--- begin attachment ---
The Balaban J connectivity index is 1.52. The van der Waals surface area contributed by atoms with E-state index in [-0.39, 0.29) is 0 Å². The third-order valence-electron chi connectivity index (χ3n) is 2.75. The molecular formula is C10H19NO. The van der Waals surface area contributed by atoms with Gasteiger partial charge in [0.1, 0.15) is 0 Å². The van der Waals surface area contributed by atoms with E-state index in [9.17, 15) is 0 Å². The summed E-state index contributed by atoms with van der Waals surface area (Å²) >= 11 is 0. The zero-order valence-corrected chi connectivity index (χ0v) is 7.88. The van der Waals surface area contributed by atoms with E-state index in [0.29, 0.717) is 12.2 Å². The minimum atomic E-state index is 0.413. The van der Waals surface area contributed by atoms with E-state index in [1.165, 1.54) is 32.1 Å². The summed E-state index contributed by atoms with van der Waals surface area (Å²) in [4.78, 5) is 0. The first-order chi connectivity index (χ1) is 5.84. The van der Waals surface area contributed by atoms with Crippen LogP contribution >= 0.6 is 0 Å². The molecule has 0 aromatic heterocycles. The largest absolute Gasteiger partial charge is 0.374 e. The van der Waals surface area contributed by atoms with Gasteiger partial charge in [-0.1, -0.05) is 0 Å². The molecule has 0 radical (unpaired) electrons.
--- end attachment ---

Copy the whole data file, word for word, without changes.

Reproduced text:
The Balaban J connectivity index is 1.52. The van der Waals surface area contributed by atoms with E-state index in [-0.39, 0.29) is 0 Å². The third-order valence-electron chi connectivity index (χ3n) is 2.75. The molecular formula is C10H19NO. The van der Waals surface area contributed by atoms with Gasteiger partial charge in [0.1, 0.15) is 0 Å². The van der Waals surface area contributed by atoms with E-state index in [9.17, 15) is 0 Å². The summed E-state index contributed by atoms with van der Waals surface area (Å²) >= 11 is 0. The zero-order valence-corrected chi connectivity index (χ0v) is 7.88. The van der Waals surface area contributed by atoms with E-state index in [0.29, 0.717) is 12.2 Å². The minimum atomic E-state index is 0.413. The van der Waals surface area contributed by atoms with E-state index in [1.165, 1.54) is 32.1 Å². The summed E-state index contributed by atoms with van der Waals surface area (Å²) in [4.78, 5) is 0. The first-order chi connectivity index (χ1) is 5.84. The van der Waals surface area contributed by atoms with Crippen LogP contribution >= 0.6 is 0 Å². The molecule has 0 aromatic heterocycles. The largest absolute Gasteiger partial charge is 0.374 e. The van der Waals surface area contributed by atoms with Gasteiger partial charge in [-0.1, -0.05) is 0 Å². The molecule has 0 radical (unpaired) electrons.